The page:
Marshall University Digital Forensic Cyber Camp (June 28-30)
Marshall University Digital Forensic Cyber Camp (July 12-14) http://epay.wvsto.com/MarshallContinuingEducation/Digital-Forensic-Cyber-Camp-July-12-14-P3.aspx
Python Coding Camp kicks off July 6 - The Robert C. Byrd Institute for Advanced Flexible Manufacturing (RCBI) Huntington
Learn to solve puzzles and create games!
The Robert C. Byrd Institute for Advanced Flexible Manufacturing (RCBI) is presenting a three-day camp for middle school and high school students who are interested in learning computer coding. Join us July 6 – 8 from 1:30 to 4:30 p.m. daily as we introduce campers to Python (programming language). Campers will use it to create games and solve puzzles under the guidance of Bill Gardner, an Assistant Professor in the Digital Forensics and Information Assurance Program at Marshall University.
The cost is $60 for each camper and includes a copy of Python for Kids: A Playful Introduction to Programming.
Register here: http://www.rcbi.org/index.php/component/chronoforms5/?chronoform=Python%20Coding%20Camp
Or call 800.469.7224 for more information.
Microsoft creates its own FreeBSD VM Image for Azure Cloud Computing Platform
This year, Microsoft impressed the world with 'Microsoft loves Linux' announcements, like developing a custom Linux-based OS for running Azure Cloud Switch, selecting Ubuntu as the operating system for its Cloud-based Big Data services and bringing the popular Bash shell to Windows 10.
Now, the next big news for open-source community:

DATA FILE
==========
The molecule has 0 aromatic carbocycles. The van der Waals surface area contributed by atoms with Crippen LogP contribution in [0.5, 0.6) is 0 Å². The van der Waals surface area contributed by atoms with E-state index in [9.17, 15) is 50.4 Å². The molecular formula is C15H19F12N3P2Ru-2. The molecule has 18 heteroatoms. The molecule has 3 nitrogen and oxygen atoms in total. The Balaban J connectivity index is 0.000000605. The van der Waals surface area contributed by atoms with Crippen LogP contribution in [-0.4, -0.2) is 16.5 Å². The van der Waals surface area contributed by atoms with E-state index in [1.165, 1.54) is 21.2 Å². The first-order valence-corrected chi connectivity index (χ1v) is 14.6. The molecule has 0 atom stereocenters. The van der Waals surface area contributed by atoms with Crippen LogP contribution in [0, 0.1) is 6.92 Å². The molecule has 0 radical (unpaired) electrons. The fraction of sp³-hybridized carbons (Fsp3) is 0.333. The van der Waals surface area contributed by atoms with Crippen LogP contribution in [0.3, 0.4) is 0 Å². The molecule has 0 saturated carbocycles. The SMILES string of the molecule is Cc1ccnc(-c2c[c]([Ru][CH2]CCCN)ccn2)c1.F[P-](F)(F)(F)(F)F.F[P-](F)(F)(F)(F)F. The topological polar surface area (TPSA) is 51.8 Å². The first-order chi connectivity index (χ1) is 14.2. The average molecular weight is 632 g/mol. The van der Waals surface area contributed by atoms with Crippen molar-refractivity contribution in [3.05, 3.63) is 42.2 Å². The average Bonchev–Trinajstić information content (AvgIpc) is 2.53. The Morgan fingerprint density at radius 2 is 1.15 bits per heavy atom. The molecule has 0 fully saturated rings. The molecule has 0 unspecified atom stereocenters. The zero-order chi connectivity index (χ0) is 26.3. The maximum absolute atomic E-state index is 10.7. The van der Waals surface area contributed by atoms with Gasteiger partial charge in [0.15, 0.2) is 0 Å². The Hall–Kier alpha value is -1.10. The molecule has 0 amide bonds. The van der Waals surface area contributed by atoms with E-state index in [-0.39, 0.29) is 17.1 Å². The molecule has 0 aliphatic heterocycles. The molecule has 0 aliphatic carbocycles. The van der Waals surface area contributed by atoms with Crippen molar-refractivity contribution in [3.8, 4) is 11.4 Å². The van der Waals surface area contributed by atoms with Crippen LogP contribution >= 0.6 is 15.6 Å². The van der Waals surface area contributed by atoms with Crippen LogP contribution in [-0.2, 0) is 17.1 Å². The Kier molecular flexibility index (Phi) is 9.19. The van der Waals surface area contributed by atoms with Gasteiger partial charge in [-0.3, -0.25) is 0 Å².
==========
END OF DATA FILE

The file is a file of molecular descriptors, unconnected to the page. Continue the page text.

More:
Microsoft has released its own custom distribution of FreeBSD 10.3 as a "ready-made" Virtual Machine image in order to make the operating system available directly from the Azure Marketplace.
Microsoft to acquire LinkedIn for $26.2 billion in cash
Microsoft Corp (MSFT.O) said in a blog post it agreed to buy LinkedIn Corp (LNKD.N) for $26.2 billion in cash.
By connecting widely used software like Microsoft Word and PowerPoint with LinkedIn's network of 433 million professionals, the combination could enable Microsoft to add a suite of sales, marketing and recruiting services to its core business products and potentially challenge cloud software rivals such as Salesforce.com Inc..
"LinkedIn and Microsoft really share a mission" of helping people work more efficiently, said Microsoft CEO Nadella in a conference call with analysts. "There is no better way to realize that mission than to connect the world's professionals."
The offer of $196 per share represents a premium of 49.5 percent to LinkedIn's Friday closing price.
Microsoft and LinkedIn: Together Changing the Way the World Works
Today we are excited to share that LinkedIn has entered into an agreement to be acquired by Microsoft. We are joining forces with Microsoft to realize a common mission to empower people and organizations. LinkedIn’s vision – to create economic opportunity for every member of the global workforce – is not changing and our members still come first.
Our companies are the world’s leading professional cloud and network. This deal will allow us to keep growing, investing in and innovating on LinkedIn to drive value for our members and our customers. Our members will continue to develop their skills, find a job and be great at that job, using our platform. We will continue to help our customers hire top talent, market their brand, and sell to their customers.
Jigsaw ransomware uses live chat to relay payment instructions
Some new variants of Jigsaw ransomware are now relaying payment instructions to their victims via a live chat feature.
Back in mid-April, researchers first came across Jigsaw. Variants of this ransomware family target 240 different file extensions, encrypt all relevant files with AES encryption, and append a .FUN, .KKK, .GWS, or .BTC extension to them.